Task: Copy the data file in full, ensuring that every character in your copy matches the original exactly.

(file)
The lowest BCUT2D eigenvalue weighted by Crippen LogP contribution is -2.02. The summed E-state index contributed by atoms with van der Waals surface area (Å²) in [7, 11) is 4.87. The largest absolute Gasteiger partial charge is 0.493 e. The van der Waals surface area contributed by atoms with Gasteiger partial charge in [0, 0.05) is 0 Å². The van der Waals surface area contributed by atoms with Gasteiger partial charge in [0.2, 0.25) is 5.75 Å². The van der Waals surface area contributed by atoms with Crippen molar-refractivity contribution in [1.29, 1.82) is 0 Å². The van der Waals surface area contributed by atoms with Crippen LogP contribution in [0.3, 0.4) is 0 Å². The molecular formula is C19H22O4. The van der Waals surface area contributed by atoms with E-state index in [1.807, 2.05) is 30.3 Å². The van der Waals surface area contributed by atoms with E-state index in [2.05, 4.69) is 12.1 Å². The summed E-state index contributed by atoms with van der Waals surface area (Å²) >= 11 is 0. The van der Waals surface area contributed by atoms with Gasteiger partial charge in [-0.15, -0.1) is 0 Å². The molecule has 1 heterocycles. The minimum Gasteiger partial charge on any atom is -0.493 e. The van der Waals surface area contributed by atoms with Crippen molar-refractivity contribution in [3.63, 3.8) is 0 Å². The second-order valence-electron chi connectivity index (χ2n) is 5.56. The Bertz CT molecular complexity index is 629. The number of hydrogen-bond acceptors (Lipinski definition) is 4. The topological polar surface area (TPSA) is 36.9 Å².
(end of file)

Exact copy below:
The lowest BCUT2D eigenvalue weighted by Crippen LogP contribution is -2.02. The summed E-state index contributed by atoms with van der Waals surface area (Å²) in [7, 11) is 4.87. The largest absolute Gasteiger partial charge is 0.493 e. The van der Waals surface area contributed by atoms with Gasteiger partial charge in [0, 0.05) is 0 Å². The van der Waals surface area contributed by atoms with Gasteiger partial charge in [0.2, 0.25) is 5.75 Å². The van der Waals surface area contributed by atoms with Crippen molar-refractivity contribution in [1.29, 1.82) is 0 Å². The van der Waals surface area contributed by atoms with Crippen LogP contribution in [0.3, 0.4) is 0 Å². The molecular formula is C19H22O4. The van der Waals surface area contributed by atoms with E-state index in [1.807, 2.05) is 30.3 Å². The van der Waals surface area contributed by atoms with E-state index in [2.05, 4.69) is 12.1 Å². The summed E-state index contributed by atoms with van der Waals surface area (Å²) >= 11 is 0. The van der Waals surface area contributed by atoms with Gasteiger partial charge in [-0.15, -0.1) is 0 Å². The molecule has 1 heterocycles. The minimum Gasteiger partial charge on any atom is -0.493 e. The van der Waals surface area contributed by atoms with Crippen molar-refractivity contribution in [3.63, 3.8) is 0 Å². The second-order valence-electron chi connectivity index (χ2n) is 5.56. The Bertz CT molecular complexity index is 629. The number of hydrogen-bond acceptors (Lipinski definition) is 4. The topological polar surface area (TPSA) is 36.9 Å².